Having determined that the search without warrant was not justified, probable cause notwithstanding, we need not determine whether the officers had probable cause to believe that the marihuana was in the vehicle.

For the reasons stated, the judgment is reversed and the cause remanded.

MORRISON, J., not participating.

NOTES

[1] The car was described as follows in the affidavit: "... a 1966 Ford, 2 Door, Hardtop, green color, 1969 Texas license BDM 437, located on the north curb of Inner Campus Drive in front of Parlin Hall at the main University of Texas campus, Austin, Travis County, Texas."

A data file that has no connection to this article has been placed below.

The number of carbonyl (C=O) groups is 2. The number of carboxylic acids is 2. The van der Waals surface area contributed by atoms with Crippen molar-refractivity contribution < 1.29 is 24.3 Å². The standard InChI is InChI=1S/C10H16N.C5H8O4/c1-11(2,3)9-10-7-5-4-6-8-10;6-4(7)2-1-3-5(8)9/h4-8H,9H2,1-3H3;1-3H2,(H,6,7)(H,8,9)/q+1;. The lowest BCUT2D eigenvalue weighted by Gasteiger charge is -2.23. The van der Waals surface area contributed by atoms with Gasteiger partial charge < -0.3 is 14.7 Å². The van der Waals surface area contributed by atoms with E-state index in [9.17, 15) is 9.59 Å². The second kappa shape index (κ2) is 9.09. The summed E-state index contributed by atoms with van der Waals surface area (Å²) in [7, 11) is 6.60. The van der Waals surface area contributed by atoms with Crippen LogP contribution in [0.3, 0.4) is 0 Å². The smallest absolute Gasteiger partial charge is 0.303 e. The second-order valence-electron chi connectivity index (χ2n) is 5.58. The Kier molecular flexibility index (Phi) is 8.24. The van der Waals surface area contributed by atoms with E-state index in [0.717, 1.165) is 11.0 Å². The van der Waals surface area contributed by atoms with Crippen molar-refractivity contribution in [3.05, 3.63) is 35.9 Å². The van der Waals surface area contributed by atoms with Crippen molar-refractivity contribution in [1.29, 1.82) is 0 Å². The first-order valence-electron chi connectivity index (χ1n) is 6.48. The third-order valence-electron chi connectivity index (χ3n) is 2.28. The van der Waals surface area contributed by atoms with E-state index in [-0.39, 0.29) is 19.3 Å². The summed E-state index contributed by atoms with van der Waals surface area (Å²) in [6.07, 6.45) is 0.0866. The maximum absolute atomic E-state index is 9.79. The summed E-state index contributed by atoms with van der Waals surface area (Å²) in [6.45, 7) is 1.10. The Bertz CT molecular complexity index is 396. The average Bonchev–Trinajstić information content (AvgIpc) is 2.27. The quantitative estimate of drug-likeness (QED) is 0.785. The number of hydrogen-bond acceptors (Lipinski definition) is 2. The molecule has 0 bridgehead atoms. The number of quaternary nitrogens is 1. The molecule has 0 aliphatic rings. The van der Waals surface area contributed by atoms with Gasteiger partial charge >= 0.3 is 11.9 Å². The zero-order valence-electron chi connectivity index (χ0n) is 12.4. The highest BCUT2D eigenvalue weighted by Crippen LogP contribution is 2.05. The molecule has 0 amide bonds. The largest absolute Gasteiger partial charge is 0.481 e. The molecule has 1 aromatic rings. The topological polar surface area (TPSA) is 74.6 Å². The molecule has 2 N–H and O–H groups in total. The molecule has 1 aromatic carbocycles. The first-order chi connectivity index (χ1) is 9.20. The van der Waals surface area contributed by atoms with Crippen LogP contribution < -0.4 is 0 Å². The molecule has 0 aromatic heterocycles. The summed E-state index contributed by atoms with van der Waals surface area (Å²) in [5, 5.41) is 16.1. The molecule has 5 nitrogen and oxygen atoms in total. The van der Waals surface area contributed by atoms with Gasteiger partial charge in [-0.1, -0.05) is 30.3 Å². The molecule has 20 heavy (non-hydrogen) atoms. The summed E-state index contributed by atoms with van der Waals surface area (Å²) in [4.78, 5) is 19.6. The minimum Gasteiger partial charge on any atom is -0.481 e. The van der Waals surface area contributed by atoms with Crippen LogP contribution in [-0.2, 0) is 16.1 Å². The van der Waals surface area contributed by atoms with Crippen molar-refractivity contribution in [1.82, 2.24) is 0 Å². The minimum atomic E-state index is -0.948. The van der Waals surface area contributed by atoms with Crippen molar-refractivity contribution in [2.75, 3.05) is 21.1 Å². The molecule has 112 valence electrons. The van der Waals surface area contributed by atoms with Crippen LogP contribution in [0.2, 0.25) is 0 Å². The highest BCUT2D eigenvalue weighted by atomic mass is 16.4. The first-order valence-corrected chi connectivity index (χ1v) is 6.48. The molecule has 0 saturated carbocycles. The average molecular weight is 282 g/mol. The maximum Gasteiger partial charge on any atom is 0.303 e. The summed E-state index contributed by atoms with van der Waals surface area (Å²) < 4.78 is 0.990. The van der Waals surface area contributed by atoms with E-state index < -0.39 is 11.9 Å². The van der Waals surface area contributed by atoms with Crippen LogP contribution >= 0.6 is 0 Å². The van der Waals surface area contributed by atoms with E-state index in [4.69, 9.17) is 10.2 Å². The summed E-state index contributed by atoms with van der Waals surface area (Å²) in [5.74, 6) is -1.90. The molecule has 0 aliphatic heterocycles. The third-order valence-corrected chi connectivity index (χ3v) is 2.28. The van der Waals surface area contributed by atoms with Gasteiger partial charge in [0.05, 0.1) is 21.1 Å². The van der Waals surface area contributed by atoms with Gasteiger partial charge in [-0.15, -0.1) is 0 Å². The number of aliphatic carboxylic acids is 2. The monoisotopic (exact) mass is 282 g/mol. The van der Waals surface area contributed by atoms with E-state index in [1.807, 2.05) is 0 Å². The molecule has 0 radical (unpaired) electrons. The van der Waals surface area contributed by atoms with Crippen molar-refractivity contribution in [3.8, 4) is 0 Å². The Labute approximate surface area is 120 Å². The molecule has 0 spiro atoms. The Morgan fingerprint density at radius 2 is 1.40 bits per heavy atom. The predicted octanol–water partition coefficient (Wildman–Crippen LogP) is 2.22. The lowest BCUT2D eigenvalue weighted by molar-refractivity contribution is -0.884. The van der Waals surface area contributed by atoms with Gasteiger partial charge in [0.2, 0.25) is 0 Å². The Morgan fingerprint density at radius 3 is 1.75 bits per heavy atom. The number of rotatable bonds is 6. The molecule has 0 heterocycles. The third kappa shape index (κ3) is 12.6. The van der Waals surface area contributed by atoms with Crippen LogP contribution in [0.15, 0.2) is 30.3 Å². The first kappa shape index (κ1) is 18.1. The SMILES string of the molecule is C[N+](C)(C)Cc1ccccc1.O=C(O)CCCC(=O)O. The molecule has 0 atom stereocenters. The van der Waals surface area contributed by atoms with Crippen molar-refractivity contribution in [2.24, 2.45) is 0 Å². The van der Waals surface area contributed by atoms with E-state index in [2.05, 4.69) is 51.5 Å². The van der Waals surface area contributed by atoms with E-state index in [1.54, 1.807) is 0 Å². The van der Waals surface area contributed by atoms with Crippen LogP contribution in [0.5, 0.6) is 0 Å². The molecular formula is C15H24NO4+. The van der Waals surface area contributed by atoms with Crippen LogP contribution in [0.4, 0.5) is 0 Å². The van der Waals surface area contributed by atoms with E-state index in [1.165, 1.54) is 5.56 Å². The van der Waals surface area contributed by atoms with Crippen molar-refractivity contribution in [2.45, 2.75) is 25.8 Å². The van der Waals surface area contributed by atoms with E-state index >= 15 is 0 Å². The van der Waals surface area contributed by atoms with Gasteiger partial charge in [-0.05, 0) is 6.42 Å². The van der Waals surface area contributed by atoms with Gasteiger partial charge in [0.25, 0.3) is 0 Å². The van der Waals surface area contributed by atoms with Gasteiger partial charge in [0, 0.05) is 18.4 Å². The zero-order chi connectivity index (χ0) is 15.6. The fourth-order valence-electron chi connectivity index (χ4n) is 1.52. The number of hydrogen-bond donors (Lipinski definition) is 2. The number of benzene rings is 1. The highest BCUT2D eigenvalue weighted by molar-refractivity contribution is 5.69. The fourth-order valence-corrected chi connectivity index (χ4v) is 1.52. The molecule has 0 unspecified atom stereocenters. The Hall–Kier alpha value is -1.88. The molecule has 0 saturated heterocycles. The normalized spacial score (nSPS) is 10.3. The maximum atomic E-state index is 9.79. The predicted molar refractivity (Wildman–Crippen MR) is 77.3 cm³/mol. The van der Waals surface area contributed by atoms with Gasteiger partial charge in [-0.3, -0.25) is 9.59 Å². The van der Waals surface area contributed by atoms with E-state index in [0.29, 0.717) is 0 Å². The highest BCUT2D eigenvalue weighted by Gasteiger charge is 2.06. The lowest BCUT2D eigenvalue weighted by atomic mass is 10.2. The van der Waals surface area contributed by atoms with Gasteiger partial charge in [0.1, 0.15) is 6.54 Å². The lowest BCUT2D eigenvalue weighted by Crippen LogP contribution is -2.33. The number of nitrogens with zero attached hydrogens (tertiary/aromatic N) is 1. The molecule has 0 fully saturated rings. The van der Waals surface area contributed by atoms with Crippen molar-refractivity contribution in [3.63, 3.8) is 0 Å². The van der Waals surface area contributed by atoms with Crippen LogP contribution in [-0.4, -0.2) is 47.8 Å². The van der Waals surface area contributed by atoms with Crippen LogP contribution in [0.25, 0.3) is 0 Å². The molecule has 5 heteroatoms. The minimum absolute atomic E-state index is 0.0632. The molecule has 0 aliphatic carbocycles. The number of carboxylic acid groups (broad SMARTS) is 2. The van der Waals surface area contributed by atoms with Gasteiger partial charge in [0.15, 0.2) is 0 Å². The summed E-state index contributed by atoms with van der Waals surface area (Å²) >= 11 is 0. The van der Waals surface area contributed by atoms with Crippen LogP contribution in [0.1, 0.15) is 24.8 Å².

[2] At the hearing on appellant's Motion to Suppress, two officers testified that the informant had furnished reliable information in the past, and that appellant had told the officers at the time of the search of the office that he had just come to the office in his car. No further explanation of "his actions at the time of arrest," which led the officers to believe that he was concealing marihuana in his automobile, was made. While it is elementary that the reviewing court may consider only the information which was brought to the attention of the magistrate, in passing on the validity of the warrant, Aguilar v. Texas, 378 U.S. 108, 84 S. Ct. 1509, 12 L. Ed. 2d 723 (1964), Giordenello v. United States, 357 U.S. 480, 78 S. Ct. 1245, 2 L. Ed. 2d 1503 (1958), nevertheless, the additional evidence may be considered in determining whether probable cause for a search without warrant existed, because in such cases the information which was available to the searching officers is determinative. [In Texas, the reviewing court may not go behind the "four corners" of the warrant and affidavit. This rule is apparently not necessitated by the United States Constitution, the Constitutional rule being that the reviewing court cannot consider information which was not brought to the attention of the magistrate, but by the Texas Statutes and cases. See Art. I, Sec. 9, Texas Constitution, Vernon's Ann.St. Art. 18.01, V.A.C.C.P.; Ruiz v. State, 457 S.W.2d 894 (Tex.Cr.App.1970) Onion, J., Concurring; Hall v. State, 394 S.W.2d 659 (Tex.Cr.App.1965)]. Thus, although the evidence at the hearing indicated that the warrant to search the automobile was obtained from the same magistrate as was the warrant for the search of the office, the affidavit for the first search, which related the underlying circumstances concerning the informant's credibility, cannot be considered as being before the magistrate.